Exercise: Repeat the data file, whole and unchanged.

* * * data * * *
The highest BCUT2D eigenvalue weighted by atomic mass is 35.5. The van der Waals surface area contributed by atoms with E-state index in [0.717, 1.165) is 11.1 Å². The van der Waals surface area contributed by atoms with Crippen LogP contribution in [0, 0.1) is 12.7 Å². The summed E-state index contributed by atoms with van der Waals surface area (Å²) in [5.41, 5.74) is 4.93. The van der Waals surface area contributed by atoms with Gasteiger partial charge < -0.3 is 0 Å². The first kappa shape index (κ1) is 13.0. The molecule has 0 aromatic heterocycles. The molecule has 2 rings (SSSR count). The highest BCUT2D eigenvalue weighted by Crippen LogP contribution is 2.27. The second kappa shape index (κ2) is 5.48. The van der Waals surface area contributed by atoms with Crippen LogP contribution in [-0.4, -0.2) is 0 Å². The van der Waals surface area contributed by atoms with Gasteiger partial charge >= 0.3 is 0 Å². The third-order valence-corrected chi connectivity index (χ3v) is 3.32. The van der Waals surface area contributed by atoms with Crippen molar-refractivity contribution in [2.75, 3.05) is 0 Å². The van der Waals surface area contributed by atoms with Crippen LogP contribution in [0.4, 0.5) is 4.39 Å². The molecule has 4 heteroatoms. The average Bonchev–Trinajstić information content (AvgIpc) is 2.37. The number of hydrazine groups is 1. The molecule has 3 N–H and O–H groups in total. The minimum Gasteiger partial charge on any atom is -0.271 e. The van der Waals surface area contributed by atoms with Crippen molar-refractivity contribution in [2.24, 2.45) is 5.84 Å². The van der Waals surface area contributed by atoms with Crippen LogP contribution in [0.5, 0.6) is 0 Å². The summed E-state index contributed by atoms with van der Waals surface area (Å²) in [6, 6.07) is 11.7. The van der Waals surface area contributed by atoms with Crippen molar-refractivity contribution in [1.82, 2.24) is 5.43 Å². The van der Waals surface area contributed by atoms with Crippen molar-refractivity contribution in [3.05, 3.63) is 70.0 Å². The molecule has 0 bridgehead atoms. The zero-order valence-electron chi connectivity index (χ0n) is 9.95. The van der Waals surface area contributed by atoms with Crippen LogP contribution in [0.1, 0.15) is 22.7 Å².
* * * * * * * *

The highest BCUT2D eigenvalue weighted by atomic mass is 35.5. The van der Waals surface area contributed by atoms with E-state index in [0.717, 1.165) is 11.1 Å². The van der Waals surface area contributed by atoms with Crippen LogP contribution in [0, 0.1) is 12.7 Å². The summed E-state index contributed by atoms with van der Waals surface area (Å²) in [5.41, 5.74) is 4.93. The van der Waals surface area contributed by atoms with Gasteiger partial charge < -0.3 is 0 Å². The first kappa shape index (κ1) is 13.0. The molecule has 0 aromatic heterocycles. The molecule has 2 rings (SSSR count). The highest BCUT2D eigenvalue weighted by Crippen LogP contribution is 2.27. The second kappa shape index (κ2) is 5.48. The van der Waals surface area contributed by atoms with Crippen LogP contribution in [-0.4, -0.2) is 0 Å². The van der Waals surface area contributed by atoms with Gasteiger partial charge >= 0.3 is 0 Å². The third-order valence-corrected chi connectivity index (χ3v) is 3.32. The van der Waals surface area contributed by atoms with Crippen molar-refractivity contribution in [2.75, 3.05) is 0 Å². The van der Waals surface area contributed by atoms with Crippen LogP contribution in [0.4, 0.5) is 4.39 Å². The molecule has 4 heteroatoms. The average Bonchev–Trinajstić information content (AvgIpc) is 2.37. The number of hydrazine groups is 1. The molecule has 3 N–H and O–H groups in total. The minimum Gasteiger partial charge on any atom is -0.271 e. The van der Waals surface area contributed by atoms with Crippen molar-refractivity contribution in [2.24, 2.45) is 5.84 Å². The van der Waals surface area contributed by atoms with Crippen LogP contribution in [0.5, 0.6) is 0 Å². The summed E-state index contributed by atoms with van der Waals surface area (Å²) in [6, 6.07) is 11.7. The van der Waals surface area contributed by atoms with Crippen molar-refractivity contribution in [1.82, 2.24) is 5.43 Å². The van der Waals surface area contributed by atoms with Crippen molar-refractivity contribution in [3.05, 3.63) is 70.0 Å². The molecule has 0 bridgehead atoms. The zero-order valence-electron chi connectivity index (χ0n) is 9.95. The van der Waals surface area contributed by atoms with Crippen LogP contribution in [0.1, 0.15) is 22.7 Å².